This book shows how statistical methods can be applied in R and RStudio. It covers data management, simple statistical procedures, modeling and regression, and graphics. Each section begins with a brief introduction to the procedures and then presents the code. The book provides detailed worked examples together with output from the software to illustrate how the methods are applied in practice. It also includes an index of commands as well as topics.
The first edition of this popular guide provided a reference for R using an easy-to-understand, dictionary-like approach. Retaining the same accessible format, this second edition explains how to easily perform an analytical task in R without having to navigate through the extensive, idiosyncratic, and sometimes unwieldy software documentation. The book covers many common tasks, such as data management, descriptive summaries, inferential procedures, regression analysis, and graphics, along with more complex applications.
New to the Second Edition
This edition now covers RStudio, a powerful and easy-to-use interface for R. It incorporates a number of additional topics, including using application program interfaces (APIs), accessing data through database management systems, using reproducible analysis tools, and statistical analysis with Markov chain Monte Carlo (MCMC) methods and finite mixture models. It also includes extended examples of simulations and many new examples.This is the second edition of a popular book on using R for statistical analysis and graphics. We have focused on adding many new examples to this new edition. These examples are presented primarily in new chapters based on the following themes: simulation, probability, statistics, mathematics/computing, and graphics. We have also added many other updates, including a discussion of RStudio—a very popular development environment for R, and illustrations of new functionality from the dplyr, tidyr, and related packages. New topics include making and annotating maps, scraping" data from the web, mining text files, and generating dynamic graphics using ggvis and Shiny.
Reviews of the Second EditionOverall, the book is easy to use. I have had it on my desk for the past few weeks and it has become invaluable. For those, like me, who find themselves regularly switching between R, Matlab, and Python - or similar packages - it can save a lot of time. (Jordi Prats, Significance, February 2016)
Reviews of the First Edition
"This book is an excellent reference resource. Used this way, it can be helpful for years to come for both experienced and novice users. The organization of the material makes it easy to find the relevant piece of information either by topic (from the table of contents) or using one of the indexes. The task entries are self-contained. Users with experience in technical computing may use it as a quick starter in R, as well." (Georgi N. Boshnakov, Journal of Applied Statistics, June 2012)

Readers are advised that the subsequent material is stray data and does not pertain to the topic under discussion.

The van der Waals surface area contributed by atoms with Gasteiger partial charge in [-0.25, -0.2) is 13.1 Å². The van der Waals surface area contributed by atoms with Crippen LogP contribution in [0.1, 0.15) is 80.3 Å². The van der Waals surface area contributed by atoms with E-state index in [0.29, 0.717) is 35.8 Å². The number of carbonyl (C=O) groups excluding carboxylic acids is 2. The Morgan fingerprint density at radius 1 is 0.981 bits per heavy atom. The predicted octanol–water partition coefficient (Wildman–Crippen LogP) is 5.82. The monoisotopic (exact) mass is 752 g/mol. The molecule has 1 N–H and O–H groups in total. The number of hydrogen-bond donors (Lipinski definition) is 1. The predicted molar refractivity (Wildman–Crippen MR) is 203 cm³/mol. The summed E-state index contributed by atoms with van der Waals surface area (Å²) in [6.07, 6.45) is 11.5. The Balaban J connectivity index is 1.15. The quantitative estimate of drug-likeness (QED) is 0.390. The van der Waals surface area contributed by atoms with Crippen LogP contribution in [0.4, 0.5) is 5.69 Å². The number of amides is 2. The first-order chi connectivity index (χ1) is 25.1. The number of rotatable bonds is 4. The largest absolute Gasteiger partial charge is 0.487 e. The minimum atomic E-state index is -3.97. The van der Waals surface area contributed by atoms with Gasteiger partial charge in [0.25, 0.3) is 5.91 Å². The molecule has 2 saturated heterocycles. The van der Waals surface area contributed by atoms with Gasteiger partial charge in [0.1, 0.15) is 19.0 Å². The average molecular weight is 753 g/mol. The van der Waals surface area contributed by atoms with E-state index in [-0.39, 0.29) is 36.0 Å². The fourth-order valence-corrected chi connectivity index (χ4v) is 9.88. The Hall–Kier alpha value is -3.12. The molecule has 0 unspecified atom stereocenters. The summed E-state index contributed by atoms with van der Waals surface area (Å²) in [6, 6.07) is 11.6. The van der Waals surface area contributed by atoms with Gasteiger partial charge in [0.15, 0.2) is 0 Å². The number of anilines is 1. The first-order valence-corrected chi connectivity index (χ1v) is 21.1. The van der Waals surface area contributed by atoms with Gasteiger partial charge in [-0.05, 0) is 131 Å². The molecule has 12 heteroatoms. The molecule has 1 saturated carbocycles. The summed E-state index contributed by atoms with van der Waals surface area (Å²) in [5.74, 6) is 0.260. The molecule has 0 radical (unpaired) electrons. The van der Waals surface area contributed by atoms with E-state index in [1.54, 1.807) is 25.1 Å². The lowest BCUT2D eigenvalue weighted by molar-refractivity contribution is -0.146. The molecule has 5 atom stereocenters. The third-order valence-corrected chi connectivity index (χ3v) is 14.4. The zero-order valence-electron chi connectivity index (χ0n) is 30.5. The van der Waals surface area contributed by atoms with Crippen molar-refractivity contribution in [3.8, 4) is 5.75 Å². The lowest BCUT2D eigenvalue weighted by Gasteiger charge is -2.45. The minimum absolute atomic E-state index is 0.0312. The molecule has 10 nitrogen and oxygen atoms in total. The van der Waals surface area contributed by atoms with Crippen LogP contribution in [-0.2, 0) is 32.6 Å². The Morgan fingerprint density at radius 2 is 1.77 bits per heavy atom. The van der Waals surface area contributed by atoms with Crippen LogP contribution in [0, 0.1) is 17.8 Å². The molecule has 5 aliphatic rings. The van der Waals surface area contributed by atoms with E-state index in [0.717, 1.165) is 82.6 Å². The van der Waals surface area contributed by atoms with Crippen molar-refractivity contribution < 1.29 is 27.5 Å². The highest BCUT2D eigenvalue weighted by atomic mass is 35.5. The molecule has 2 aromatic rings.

"This book provides a concise reference and annotated examples for R … . It is needed because R does not come with a coordinated manual … It is much easier to find information in Horton and Kleinman’s book because of their more detailed indices and table of contents. … Horton and Kleinman have succeeded very well in their goal of providing a concise reference manual and annotated examples. If you know the statistics (or can look them up) and have some experience using R, it is an extremely useful reference, and it has become my most consulted R book. … it would be an excellent reference for those wanting look up the syntax of a command together with an example of how to use it. It is also very useful if you cannot remember the command and want to know how to do it in R." (Paul H. Geissler, The American Statistician, November 2011)
"The interesting aspect of the book is that it does not only describe the basic statistics and graphics function of the basic R system but it describes the use of 40 additional available from the CRAN website. The website contains also the R code to install all the packages that contain the described features. In summary, the book is a useful complement to introductory statistics books and lectures … Those who know R might get additional hints on new features of statistical analyses." (International Statistical Review, 2011)